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October 1, 1998

New information systems approved for IA, Human Resources offices

Pitt will spend about $9.5 million for two new computerized information systems to support its fundraising and Human Resources/payroll activities.

The latter system will greatly reduce paperwork connected with payroll and employee benefits, while the new Institutional Advancement (IA) system will support Pitt's capital campaign and ongoing fundraising, Interim Vice Chancellor for Finance Arthur G. Ramicone said.

At a six-minute public meeting yesterday, the Board of Trustees budget committee unanimously approved funding for the new projects as an add-on to Pitt's $55.3 million capital budget for the fiscal year that began July 1.

Both the IA and Human Resources systems will replace antiquated, 20-year-old technology, Ramicone told trustees.

The new Human Resources/payroll information system "will touch the lives of virtually all staff and faculty members at this University," Ramicone said.

"We're awash in paper at this institution," he said, "with 8,800 employees, and everything has to be keyed and re-keyed more than once; 460 departments are keeping shadow systems so they can maintain some payroll and HR [Human Resources] data. This new system will eliminate virtually all paper flow in these systems. It will also be used as a database for analyzing compensation and benefits, something we have previously not been able to do." After a project start-up team finishes evaluating the favored Oracle HR/payroll products to make sure they are compatible with Pitt's existing financial information systems, the new system is expected to take about 30 months to implement.

Institutional Advancement now maintains a dozen separate databases that can't keep pace with the University's growing fundraising operation, Ramicone said. For example, the current technology can't record foreign ZIP codes, resulting in incomplete addresses for the increasing number of international alumni.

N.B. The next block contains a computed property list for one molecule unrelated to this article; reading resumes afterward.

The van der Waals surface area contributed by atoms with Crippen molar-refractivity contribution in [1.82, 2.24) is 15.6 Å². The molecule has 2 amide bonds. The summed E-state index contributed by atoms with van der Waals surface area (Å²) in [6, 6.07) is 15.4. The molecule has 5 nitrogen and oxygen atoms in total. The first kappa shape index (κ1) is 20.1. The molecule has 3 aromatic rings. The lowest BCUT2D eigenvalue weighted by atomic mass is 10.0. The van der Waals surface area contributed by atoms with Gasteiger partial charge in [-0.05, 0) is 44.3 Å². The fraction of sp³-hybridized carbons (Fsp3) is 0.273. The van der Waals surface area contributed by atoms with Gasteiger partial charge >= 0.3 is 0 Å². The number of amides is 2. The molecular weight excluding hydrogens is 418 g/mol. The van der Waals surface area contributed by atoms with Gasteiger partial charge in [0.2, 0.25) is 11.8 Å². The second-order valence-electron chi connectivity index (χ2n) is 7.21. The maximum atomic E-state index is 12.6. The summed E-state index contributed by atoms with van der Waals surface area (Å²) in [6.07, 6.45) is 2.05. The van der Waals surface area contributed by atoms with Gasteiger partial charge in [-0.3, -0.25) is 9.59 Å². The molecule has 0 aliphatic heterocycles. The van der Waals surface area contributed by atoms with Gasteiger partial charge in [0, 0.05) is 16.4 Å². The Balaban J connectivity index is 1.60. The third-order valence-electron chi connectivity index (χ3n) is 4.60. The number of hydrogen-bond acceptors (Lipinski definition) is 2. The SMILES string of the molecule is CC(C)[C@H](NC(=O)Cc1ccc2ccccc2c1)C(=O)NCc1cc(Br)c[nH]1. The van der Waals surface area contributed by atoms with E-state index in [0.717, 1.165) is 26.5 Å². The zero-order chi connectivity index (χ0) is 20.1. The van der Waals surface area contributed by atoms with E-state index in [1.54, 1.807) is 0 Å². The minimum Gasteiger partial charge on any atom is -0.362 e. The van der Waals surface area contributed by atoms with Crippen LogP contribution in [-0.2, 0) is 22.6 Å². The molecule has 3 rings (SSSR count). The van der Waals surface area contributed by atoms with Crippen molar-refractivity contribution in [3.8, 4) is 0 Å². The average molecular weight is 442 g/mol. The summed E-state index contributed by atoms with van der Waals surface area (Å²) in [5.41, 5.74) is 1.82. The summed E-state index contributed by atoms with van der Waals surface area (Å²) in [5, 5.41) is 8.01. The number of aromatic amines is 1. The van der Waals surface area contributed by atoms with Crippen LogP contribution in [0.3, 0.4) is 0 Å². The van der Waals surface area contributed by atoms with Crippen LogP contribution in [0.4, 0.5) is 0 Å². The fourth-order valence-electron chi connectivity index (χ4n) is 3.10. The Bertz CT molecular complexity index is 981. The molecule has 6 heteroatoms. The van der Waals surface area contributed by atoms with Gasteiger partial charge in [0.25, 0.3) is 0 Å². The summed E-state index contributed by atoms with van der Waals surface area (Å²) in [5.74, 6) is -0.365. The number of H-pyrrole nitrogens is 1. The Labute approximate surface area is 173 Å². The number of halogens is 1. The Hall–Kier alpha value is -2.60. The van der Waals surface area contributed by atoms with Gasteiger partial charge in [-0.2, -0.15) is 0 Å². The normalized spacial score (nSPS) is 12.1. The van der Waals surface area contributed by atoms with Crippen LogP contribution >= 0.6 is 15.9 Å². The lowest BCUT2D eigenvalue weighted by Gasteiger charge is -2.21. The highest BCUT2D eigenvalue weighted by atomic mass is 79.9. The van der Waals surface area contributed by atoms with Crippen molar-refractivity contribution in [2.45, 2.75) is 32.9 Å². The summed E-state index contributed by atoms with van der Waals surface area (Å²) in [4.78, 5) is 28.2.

According to background materials distributed to trustees, the new IA system will be up and running for the last four years of the capital campaign. The campaign is still in its so-called "quiet phase" of securing gifts and pledges in advance of a public announcement of the campaign's goal, timetable and other specifics. That announcement is tentatively scheduled to be made during Homecoming 1999, the University Senate budget policies committee recently was told.

The software Pitt will buy for its new IA system already is in use at 27 other Association of American Universities (AAU) institutions, Ramicone noted.

Pitt's administration decided to move forward on the new IA and HR/payroll systems after failing to find acceptable commercial software for its No. 1 information system priority — a new student information system to replace the decade-old ISIS system.

"We looked at a number of [student information system] products but it was all 'vaporware,' all promised software without a proven track record," Ramicone said.

The student information system governs how Pitt distributes grades and financial aid, as well as the ways students pay tuition and register for classes.

"Our students do too much standing in line, the way the system works now," Ramicone said. "We want them to be able to register on-line and by telephone. We want them to be able to get their grades on-line and call up their class schedules on-line." The University recently finished wiring its dorms so students will be able to plug into the Pitt student information system via computer. "The problem is, the software just isn't available yet," Ramicone said. "We didn't want to take a chance based on promises." — Bruce Steele

Filed under: Feature,Volume 31 Issue 3

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